In contrast, digital marketing is the process of attracting, engaging and delighting consumers in a digital space – whether that’s a website, social media platform or mobile app. Offline marketing is still considered part of the digital marketing process, but it’s highly targeted and focused on specific groups of people -– such as male consumers between the ages of 18 and 24 who like sports cars.

In essence, when you grow your expertise in marketing management, you will be able to navigate the ever-changing world of digital marketing and keep your finger on the pulse of marketing trends.

Marketing Management and the 4-pillar Model

In order to build a strong foundation in marketing management, it’s important to understand the four distinct pillars of Marketing Strategy, Execution, Measurement and Learning.

The first two pillars – Marketing Strategy and Execution – represent the what and the how of marketing. The former includes everything from coming up with a marketing plan to analysing data and creating key performance indicators (KPIs). The latter involves coming up with specific tactics to drive website traffic, social media engagement and conversions -– such as online marketing campaigns (e.g., PPC) or SEO initiatives.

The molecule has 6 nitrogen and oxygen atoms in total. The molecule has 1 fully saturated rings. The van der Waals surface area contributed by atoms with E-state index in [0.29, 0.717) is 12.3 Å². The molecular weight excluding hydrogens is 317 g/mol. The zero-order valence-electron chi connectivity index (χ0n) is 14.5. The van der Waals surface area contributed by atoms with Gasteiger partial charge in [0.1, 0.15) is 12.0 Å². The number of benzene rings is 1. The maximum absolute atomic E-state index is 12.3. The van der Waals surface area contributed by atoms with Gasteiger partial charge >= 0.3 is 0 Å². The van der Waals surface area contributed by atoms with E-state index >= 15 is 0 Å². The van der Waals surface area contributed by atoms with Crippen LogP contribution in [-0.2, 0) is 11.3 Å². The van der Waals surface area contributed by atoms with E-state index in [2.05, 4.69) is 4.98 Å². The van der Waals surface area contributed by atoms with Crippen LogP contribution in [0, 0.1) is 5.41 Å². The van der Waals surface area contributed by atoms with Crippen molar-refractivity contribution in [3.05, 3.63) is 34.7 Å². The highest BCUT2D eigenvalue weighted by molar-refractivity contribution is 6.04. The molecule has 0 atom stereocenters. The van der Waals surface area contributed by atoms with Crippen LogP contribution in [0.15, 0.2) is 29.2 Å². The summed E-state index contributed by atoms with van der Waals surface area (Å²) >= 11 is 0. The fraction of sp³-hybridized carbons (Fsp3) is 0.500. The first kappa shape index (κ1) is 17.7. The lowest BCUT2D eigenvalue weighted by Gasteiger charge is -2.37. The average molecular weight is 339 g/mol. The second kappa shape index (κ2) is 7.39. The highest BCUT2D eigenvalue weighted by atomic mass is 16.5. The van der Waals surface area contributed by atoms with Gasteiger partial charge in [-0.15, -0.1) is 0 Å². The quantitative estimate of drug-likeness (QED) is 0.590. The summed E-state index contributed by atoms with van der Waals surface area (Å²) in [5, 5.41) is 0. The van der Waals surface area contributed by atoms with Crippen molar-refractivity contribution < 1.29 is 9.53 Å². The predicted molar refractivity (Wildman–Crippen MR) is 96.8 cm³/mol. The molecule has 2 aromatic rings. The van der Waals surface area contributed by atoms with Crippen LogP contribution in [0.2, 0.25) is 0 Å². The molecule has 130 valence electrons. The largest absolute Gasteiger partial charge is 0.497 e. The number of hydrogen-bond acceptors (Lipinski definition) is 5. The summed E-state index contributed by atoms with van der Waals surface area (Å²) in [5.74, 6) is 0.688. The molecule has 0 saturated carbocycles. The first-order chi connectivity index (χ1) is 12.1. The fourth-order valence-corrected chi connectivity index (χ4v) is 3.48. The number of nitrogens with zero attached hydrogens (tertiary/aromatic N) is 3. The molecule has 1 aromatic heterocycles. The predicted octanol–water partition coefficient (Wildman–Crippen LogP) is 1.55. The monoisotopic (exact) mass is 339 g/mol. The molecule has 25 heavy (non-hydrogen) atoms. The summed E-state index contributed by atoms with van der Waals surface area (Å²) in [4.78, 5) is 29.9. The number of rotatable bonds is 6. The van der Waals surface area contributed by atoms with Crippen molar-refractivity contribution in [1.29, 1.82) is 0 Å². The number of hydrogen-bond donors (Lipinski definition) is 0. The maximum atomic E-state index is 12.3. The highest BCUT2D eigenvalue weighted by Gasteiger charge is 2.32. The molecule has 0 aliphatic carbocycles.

The second two pillars – Measurement and Learning – represent the evaluation and the continuous improvement of marketing. The former involves evaluating the effects of marketing strategies and tactics and the latter involves continuously improving existing strategies and tactics based on objective and verifiable evidence.

The fourth and final pillar – Learning – represents the lifetime of a marketer. It starts with learning the basics of marketing, including the four pillars mentioned above, and then progresses through continuous self-education and engagement with subject matter experts (SMEs).